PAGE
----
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Intel: Coronavirus forces partial US troop drawdown in Iraq

The US-led global coalition to defeat the Islamic State announced today that the coronavirus pandemic has forced “temporary adjustments” in the mission against the terrorist group.
Iraqi security forces patrol a street, during a curfew imposed to prevent the spread of coronavirus disease (COVID-19), in Baghdad, Iraq March 18, 2020. REUTERS/Thaier Al-Sudani - RC2CMF94NO5Z

The US-led global coalition to defeat the Islamic State announced today that the coronavirus pandemic has forced “temporary adjustments” in the mission against the terrorist group.

“The unprecedented challenges posed by the COVID-19 pandemic to the Iraqi and Syrian people, and to our mission, led to temporary adjustments to protect the force during this period, in full coordination with the Iraqi authorities,” the coalition said in a joint statement today released by the US State Department.

Why it matters: While the State Department did not delve into specifics, the “temporary adjustments” indicate that the coronavirus in Iraq and Syria has tossed an uncertain new variable into the fight against the lingering threat posed by the Islamic State.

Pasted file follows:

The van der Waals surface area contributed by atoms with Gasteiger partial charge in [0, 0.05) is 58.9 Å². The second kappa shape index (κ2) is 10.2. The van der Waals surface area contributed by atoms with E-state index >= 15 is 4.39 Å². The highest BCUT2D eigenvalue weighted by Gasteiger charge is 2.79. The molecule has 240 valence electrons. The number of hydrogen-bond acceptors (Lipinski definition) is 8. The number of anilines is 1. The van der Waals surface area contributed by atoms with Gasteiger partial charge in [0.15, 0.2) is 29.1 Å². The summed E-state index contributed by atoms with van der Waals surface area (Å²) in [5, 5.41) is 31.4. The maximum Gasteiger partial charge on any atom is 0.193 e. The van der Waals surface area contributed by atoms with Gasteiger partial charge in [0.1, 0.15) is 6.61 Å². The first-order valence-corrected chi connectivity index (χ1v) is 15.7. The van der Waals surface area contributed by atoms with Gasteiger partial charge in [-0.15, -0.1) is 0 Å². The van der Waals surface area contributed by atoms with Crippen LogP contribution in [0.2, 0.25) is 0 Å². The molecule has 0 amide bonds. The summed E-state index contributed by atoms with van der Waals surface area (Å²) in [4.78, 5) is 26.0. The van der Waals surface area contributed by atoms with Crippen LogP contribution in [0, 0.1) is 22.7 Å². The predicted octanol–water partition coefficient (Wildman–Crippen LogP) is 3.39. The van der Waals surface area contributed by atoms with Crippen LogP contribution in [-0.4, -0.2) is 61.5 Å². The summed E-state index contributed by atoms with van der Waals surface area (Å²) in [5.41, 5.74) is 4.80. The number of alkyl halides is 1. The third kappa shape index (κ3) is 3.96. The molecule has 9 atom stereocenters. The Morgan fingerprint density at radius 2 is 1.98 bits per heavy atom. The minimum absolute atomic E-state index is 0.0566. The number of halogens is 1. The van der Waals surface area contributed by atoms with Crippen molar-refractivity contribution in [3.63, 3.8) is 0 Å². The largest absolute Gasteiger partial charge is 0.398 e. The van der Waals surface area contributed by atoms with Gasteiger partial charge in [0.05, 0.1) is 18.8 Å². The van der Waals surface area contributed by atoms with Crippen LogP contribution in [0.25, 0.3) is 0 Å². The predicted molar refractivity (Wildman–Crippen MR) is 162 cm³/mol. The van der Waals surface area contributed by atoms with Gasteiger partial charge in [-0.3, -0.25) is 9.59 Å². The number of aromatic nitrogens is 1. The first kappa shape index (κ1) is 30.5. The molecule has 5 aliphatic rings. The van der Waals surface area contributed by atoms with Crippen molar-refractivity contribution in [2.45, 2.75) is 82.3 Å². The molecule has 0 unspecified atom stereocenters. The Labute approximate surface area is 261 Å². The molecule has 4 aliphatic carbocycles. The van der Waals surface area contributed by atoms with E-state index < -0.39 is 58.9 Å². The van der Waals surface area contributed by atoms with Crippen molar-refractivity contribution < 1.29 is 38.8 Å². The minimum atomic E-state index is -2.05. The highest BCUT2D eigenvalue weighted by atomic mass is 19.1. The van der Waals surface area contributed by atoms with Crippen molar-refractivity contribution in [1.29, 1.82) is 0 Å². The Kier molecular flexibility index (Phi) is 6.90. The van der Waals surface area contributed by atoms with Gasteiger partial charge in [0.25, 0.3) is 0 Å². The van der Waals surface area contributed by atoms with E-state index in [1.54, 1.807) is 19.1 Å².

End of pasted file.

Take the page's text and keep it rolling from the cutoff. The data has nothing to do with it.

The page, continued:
Still, the US-led coalition maintains that “progress in our campaign allows for the restructuring of our footprint, without prejudice to our ability to carry out our mission.” The United States repositioned its roughly 5,000 troops in Iraq to larger bases throughout the country following rocket attacks from an Iran-backed militia that killed two American and one British soldiers. The Pentagon also announced Friday that “the Iraqi Security Forces have suspended all training” with US forces to prevent the spread of COVID-19.

“As a result, the coalition will temporarily return some of its training-focused forces to their own countries in the coming days and weeks,” the Pentagon said in a statement, vowing to eventually resume the training “as the situation permits.”

Additionally, President Donald Trump has kept some 800 US troops stationed around oil fields in northeast Syria. 

By the numbers: Iraq has reported 266 coronavirus infections, including 23 deaths. Syria maintains that it has had only one confirmed coronavirus case so far, but Pakistani officials have linked at least eight of their country’s 800 cases to citizens returning from the Syrian civil war. Iran, which has deployed troops to back Damascus in its offensive on Syria’s Idlib province, has reported nearly 22,000 coronavirus cases, including some 1,700 deaths. As of Monday, the Defense Department reported almost 250 cases in the US military community worldwide.

What’s next: The World Health Organization announced that it will start testing for coronavirus in Idlib, home to nearly 1 million displaced Syrians, within the coming days. In the meantime, the US-led coalition has promised to “continue its comprehensive efforts in Iraq and Syria, and globally, to deny [the Islamic State’s] ambitions and the activities of its branches and networks, until the job is done.”

Know more: Al-Monitor correspondent Elizabeth Hagedorn has the in-depth story detailing how doctors in northwest Syria are preparing for the inevitable spread of the virus despite limited resources. And Lujain Elbaldawi examines whether Iraq is adequately prepared to deal with the COVID-19 crisis.

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